ar·ti·facts: abortion stories and histories is a traveling exhibit. It was curated by The Abortion Diary’s founder, Melissa Madera. This exhibition gives voice to our untold and silenced experiences through audio stories, images, and objects. These ar·ti·facts were gathered over the past two and a half years by Melissa for The Abortion Diary.
Bring “ar·ti·facts” to your college campus, museum, gallery, or organize a pop-up exhibit in your neighborhood. ar·ti·facts: abortion stories and histories is a unique experience. Visitors listen to audio, and engage with text, quotes, images, objects, and interactive stations, which provide space for self interpretation, raises provocative questions for listeners and viewers, and sparks dialogue. This exhibit connects visitors with people’s personal abortion experiences, offers audiences a more real and nuanced picture of abortion, and provides material for meaningful and relevant conversations in your community. Visitors listen to our voices as we share our stories in our own words.
Programming with the exhibit can vary from a 1 hour artist talk to a week, month or semester long scholar / activist / artist in residency, working with audiences to engage with the exhibit, foster dialogue, and gather stories from their own communities. Melissa will also lead a Q&A that includes topics like social justice, reproductive justice, combatting abortion and reproductive stigma, student leadership, community building, political empowerment, social media and digital humanities as well as abortion in media and popular culture. Additionally, while on campus, Melissa can lead a second workshop and is available to have a meal with the students and faculty for more private discussions.
For more information about how to bring the “ar·ti·facts” exhibit to your community, please complete the form below or e-mail firstname.lastname@example.org.
Exhibited: The Denison Museum, Denison University, Granville, OH (2/15 – 4/1/16)
“Seeing the gallery itself felt like a radical and brave act, since abortion stories have been cloaked in so much silence for most of my life. The fact that the exhibit was there in the open, offering stories to hear, was amazing. I loved the interactiveness of the exhibit, that in order to fully experience we had to engage: pick up the phone, flip through the photo album, press play. In this way, I felt like I was involved in the movement to legitimize the sharing of such stories. It was also useful in helping me empathize with those who have had abortions, for while I must know many, many women who have had this procedure, only a couple have shared this experience with me.” –Hannah, Student at Denison University (Read more student reflections here.)
“I believe this is amazing. It provides these women with a voice both to the public and to themselves to notice what they’ve overcome. Thank you for sharing your stories, brave and powerful women.” — Museum Visitor, Denison Museum
“Thank you for bringing this amazing and important project to Denison.” — Student, Denison University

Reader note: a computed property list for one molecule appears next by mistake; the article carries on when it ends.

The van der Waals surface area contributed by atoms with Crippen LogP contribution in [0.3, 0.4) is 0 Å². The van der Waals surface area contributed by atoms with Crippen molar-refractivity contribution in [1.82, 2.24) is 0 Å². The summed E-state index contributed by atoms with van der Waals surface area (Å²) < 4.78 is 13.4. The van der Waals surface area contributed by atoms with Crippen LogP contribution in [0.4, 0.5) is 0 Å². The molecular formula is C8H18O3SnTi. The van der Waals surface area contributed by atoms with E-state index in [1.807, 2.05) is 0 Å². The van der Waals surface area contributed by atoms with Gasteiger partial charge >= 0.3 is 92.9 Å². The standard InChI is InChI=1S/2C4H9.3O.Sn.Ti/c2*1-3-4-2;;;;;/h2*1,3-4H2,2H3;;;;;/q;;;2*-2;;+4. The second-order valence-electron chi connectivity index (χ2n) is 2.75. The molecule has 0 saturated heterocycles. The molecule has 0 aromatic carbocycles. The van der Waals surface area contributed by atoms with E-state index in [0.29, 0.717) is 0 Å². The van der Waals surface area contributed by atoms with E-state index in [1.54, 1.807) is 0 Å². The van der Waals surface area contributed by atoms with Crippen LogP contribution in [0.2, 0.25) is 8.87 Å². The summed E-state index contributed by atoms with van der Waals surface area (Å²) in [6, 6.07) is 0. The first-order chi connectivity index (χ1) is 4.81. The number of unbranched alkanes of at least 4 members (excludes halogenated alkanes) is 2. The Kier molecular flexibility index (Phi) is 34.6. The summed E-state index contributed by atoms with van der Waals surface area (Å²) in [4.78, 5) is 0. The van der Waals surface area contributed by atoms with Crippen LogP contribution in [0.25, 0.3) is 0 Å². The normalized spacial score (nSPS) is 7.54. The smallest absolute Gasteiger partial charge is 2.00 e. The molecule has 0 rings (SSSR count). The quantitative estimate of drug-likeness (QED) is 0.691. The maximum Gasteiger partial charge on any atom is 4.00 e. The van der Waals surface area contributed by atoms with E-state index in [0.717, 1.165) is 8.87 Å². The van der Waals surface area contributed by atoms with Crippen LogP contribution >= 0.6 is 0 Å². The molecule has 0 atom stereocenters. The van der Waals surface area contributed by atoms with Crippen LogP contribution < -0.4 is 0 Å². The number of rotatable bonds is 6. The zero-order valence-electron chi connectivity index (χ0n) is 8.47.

“Thank you for sharing our Ohio stories.” — Museum Visitor, Denison Museum
“This is so powerful.” – Student, Denison University
“ ‘Artifacts: Abortions Stories and Histories’ presented by Dr. Madera at Denison University’s Museum showcases hundreds of different stories that you can listen to at different stations of the exhibit. Other areas displayed physical artifacts such as letters or art sculptures, but having the ability to actually listen to the different women’s voices had a deep impact on me personally. We often get lost in the statistics or the politics of abortion that we forget about the real women, from college to middle aged, who have lived it for all different reasons. As I listened to one woman’s story, I could picture her sitting on her couch, trying to flesh out her memory for whoever would listen. I could then go on to another station and hear the same woman tell us why she wanted to share her story. Weeks later I can still hear her voice—the stuttering as she tried to remember all the details from her past and the inflection in her words as she lived through the experience again. The power of these women’s voices is something I still reflect on even after visiting the exhibit, and by recording them and presenting them as artifacts, Dr. Madera has empowered these women and those who are willing to listen.” — Kirsten, Student at Denison University (Read more student reflections here.)
“Dialogue is the first leap required to promote change and create action, and the walls at Melissa Madera’s exhibit were certainly talking. Throughout my life I have always had unanswered questions and concerns about abortion that even the internet could not resolve, but it wasn’t a topic that I felt comfortable inquiring about or even had the means or words to do so. As young college women, this is an issue that potentially affects our own lives and the lives of the women we know, love and interact with daily. Madera’s exhibit re-centers abortion through a framework of voicing truth and speaking/writing/creating as healing. The attitude of shame that has seemingly hovered as a heavy cloud above the term, “abortion” is slowly and finally being replaced with the phrase, “It’s okay.” She frames personal experience as substantial evidence for promoting a change in the mindsets of people who are different from ourselves. The vulnerability and bravery of the exhibit filled the air of the museum and I felt myself breathing in the raw emotionality of the abortion artifacts.” — Justine, Student at Denison University
“ar·ti·facts” Bookings Request Form